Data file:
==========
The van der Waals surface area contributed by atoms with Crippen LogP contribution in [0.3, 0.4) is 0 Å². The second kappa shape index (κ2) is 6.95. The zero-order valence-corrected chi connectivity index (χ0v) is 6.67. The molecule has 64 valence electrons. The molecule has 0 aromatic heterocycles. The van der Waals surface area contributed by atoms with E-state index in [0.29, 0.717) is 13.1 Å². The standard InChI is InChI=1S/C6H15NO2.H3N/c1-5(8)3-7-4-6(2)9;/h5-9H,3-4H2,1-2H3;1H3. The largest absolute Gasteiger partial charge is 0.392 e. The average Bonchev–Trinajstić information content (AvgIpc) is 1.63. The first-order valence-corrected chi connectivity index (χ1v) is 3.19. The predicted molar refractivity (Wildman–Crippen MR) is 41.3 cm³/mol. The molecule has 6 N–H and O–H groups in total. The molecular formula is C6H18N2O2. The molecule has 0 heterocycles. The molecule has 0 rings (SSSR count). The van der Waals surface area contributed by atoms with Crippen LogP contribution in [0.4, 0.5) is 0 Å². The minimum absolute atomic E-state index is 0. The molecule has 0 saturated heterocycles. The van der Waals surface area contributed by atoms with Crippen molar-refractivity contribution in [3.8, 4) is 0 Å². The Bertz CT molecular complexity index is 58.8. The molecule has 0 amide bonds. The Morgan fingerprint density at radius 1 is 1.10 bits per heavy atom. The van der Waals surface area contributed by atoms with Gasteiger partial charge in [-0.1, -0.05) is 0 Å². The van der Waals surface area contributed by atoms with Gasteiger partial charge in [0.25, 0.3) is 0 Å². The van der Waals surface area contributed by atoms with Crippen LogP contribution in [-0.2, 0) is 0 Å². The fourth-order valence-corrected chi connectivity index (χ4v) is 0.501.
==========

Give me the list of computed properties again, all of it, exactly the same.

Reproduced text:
The van der Waals surface area contributed by atoms with Crippen LogP contribution in [0.3, 0.4) is 0 Å². The second kappa shape index (κ2) is 6.95. The zero-order valence-corrected chi connectivity index (χ0v) is 6.67. The molecule has 64 valence electrons. The molecule has 0 aromatic heterocycles. The van der Waals surface area contributed by atoms with E-state index in [0.29, 0.717) is 13.1 Å². The standard InChI is InChI=1S/C6H15NO2.H3N/c1-5(8)3-7-4-6(2)9;/h5-9H,3-4H2,1-2H3;1H3. The largest absolute Gasteiger partial charge is 0.392 e. The average Bonchev–Trinajstić information content (AvgIpc) is 1.63. The first-order valence-corrected chi connectivity index (χ1v) is 3.19. The predicted molar refractivity (Wildman–Crippen MR) is 41.3 cm³/mol. The molecule has 6 N–H and O–H groups in total. The molecular formula is C6H18N2O2. The molecule has 0 heterocycles. The molecule has 0 rings (SSSR count). The van der Waals surface area contributed by atoms with Crippen LogP contribution in [0.4, 0.5) is 0 Å². The minimum absolute atomic E-state index is 0. The molecule has 0 saturated heterocycles. The van der Waals surface area contributed by atoms with Crippen molar-refractivity contribution in [3.8, 4) is 0 Å². The Bertz CT molecular complexity index is 58.8. The molecule has 0 amide bonds. The Morgan fingerprint density at radius 1 is 1.10 bits per heavy atom. The van der Waals surface area contributed by atoms with Gasteiger partial charge in [-0.1, -0.05) is 0 Å². The van der Waals surface area contributed by atoms with Gasteiger partial charge in [0.25, 0.3) is 0 Å². The van der Waals surface area contributed by atoms with Crippen LogP contribution in [-0.2, 0) is 0 Å². The fourth-order valence-corrected chi connectivity index (χ4v) is 0.501.